13 Partnership Offerings & Benefits Credible Benchmarks Metric for “How much green power is enough?” Definition of eligible renewables Planning & Implementation Resources Green power locator Procurement guidance Marketing and communications support Environmental benefits calculator Recognition Top Partner Lists (inc. Top 20 K-12) Green Power Leadership Awards Promotional opportunities Use of the Partner logo
16 Case Study: The Athenian School Located in Danville, CA On-site solar array supplies ~55% of campus energy needs SRECS are sold Replacement RECs purchased to support renewable energy claims Solar panels on the roof of the Dase Center supply the building's electricity Solar thermal panels on the roof of the gym heat the swimming pool
17 Case Study: Chicago Public Schools Third-largest school district in the United States (675 schools) Largest K-12 purchaser in Green Power Partnership Green power purchasing is one of 24 specific strategies in CPS’ Environmental Action Plan: http://www.cps.edu/GoGreen/Documents/CPS_Environme ntal_Action_Plan.pdf Other energy-specific strategies: ENERGY STAR equipment procurement, retrofits & commissioning, LEED Silver building standards, and energy management systems Purchasing more than 100 million kWh of RECs annually Generating more than 160,000 kWh a year from a 65 KW solar array Received 2010 Green Power Leadership Award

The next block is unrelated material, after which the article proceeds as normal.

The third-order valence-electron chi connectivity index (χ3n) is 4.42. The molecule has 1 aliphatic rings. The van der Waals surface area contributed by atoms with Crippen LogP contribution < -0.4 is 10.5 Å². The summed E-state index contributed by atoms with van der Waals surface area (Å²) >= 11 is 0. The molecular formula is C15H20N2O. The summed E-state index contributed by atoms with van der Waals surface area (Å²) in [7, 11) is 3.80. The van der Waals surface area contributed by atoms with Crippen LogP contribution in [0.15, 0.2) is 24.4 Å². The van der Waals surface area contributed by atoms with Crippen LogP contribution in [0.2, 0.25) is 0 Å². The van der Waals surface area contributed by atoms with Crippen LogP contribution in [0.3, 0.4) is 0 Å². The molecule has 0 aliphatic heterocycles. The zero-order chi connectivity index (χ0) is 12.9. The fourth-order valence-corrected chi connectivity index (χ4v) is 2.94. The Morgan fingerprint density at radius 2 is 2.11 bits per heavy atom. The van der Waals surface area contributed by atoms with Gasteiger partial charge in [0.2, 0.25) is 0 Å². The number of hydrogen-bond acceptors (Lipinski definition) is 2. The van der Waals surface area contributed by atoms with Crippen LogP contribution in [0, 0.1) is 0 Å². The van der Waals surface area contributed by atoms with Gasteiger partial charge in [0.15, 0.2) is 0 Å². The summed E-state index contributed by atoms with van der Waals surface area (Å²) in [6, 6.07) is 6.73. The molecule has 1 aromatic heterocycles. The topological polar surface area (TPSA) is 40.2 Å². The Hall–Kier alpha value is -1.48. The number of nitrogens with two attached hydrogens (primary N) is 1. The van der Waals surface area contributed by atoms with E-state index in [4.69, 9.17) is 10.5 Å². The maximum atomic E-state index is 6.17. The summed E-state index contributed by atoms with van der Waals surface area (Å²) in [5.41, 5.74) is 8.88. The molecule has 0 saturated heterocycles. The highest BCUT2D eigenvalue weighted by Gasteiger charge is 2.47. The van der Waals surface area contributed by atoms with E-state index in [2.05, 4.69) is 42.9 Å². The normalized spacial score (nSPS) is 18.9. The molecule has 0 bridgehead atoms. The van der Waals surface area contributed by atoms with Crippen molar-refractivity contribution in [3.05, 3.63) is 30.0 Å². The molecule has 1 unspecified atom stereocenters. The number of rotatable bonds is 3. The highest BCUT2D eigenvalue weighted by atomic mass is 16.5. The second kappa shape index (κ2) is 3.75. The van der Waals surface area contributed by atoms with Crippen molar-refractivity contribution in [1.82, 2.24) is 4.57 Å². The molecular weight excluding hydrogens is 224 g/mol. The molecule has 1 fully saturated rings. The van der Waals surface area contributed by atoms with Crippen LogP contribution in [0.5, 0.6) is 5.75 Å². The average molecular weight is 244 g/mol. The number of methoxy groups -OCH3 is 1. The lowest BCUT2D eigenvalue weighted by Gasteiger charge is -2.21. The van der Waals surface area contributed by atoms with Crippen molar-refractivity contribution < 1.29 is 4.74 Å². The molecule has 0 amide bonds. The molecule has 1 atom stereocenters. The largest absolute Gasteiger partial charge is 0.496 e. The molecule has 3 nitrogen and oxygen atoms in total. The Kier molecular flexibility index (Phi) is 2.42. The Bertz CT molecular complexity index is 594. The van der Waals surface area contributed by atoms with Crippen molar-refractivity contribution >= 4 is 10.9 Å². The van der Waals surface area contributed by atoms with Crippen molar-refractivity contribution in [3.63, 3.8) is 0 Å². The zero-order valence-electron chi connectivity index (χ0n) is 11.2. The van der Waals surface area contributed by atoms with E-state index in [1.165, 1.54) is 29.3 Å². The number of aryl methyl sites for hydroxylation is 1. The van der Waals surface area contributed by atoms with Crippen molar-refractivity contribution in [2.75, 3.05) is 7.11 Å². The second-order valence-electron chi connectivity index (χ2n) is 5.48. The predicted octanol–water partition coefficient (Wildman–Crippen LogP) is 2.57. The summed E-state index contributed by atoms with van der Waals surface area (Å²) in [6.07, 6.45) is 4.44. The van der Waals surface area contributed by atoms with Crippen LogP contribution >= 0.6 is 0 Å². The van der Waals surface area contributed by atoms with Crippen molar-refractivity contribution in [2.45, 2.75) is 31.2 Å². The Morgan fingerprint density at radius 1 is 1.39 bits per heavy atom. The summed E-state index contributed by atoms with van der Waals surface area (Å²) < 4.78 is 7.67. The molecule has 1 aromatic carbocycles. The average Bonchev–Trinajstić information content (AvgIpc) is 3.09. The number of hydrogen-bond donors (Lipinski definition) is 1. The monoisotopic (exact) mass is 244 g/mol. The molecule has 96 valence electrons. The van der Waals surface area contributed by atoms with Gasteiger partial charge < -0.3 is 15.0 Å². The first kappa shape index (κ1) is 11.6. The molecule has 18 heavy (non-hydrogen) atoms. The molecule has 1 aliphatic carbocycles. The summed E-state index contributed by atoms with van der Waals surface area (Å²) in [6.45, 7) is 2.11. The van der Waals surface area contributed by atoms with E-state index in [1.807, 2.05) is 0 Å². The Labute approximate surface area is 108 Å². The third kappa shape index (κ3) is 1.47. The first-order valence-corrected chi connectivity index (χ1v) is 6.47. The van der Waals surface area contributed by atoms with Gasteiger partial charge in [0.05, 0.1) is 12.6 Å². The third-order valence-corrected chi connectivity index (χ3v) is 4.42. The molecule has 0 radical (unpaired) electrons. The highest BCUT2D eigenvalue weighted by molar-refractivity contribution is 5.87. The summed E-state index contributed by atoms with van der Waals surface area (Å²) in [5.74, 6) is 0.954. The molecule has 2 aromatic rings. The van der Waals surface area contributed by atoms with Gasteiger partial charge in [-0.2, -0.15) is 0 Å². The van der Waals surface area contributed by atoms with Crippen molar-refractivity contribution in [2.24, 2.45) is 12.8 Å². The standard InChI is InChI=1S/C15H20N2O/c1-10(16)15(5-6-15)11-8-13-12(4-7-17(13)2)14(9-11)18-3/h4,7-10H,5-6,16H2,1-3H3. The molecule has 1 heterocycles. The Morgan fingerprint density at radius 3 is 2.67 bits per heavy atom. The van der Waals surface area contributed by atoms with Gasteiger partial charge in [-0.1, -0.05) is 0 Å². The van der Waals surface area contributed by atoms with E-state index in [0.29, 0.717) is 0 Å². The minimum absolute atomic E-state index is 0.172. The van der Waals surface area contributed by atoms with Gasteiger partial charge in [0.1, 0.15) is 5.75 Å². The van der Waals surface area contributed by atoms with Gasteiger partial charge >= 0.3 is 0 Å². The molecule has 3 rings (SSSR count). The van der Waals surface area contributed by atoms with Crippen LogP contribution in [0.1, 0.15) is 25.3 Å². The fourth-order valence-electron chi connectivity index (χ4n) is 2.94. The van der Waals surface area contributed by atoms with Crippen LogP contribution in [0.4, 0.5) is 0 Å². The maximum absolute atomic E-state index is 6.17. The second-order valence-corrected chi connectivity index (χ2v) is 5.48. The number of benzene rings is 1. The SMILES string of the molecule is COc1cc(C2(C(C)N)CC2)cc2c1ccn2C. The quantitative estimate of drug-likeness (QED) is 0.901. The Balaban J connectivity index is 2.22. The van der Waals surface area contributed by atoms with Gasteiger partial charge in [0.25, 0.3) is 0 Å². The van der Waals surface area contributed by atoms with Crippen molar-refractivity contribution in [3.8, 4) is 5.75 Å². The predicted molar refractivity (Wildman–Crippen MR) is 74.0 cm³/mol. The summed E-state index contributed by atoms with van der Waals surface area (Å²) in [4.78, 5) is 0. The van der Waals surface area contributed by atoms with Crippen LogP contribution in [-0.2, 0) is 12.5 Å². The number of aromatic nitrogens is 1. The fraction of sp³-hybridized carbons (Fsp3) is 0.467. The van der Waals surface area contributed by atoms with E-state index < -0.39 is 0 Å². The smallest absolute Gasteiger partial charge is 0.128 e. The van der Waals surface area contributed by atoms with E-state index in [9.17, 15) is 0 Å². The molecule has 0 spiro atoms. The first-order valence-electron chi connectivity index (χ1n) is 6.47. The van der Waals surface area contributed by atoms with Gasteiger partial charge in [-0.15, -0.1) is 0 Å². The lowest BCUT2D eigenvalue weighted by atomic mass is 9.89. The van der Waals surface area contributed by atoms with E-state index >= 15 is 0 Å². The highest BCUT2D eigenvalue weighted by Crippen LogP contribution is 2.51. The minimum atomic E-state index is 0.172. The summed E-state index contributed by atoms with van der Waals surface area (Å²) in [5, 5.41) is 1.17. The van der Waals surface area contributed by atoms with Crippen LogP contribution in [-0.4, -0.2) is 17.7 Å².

Green Power Locator 18 Click on your state to find green power options available to you RECS Green power products
19 Want to Know More? Basic Information An overview of Green Power Partnership is available on EPA’s Web site www.epa.gov/greenpower To see full details of program requirements, please see: www.epa.gov/greenpower/documents/gpp_partnership_reqs.pdf To see EPA’s Green Power Purchasing Guide, please visit: www.epa.gov/greenpower/documents/purchasing_guide_for_web.pdf To see EPA’s Green Power Locator, please visit: http://www.epa.gov/greenpower/pubs/gplocator.htm More Questions? Jake Sneeden, ERG (Contractor to GPP), 617.357.4628, firstname.lastname@example.org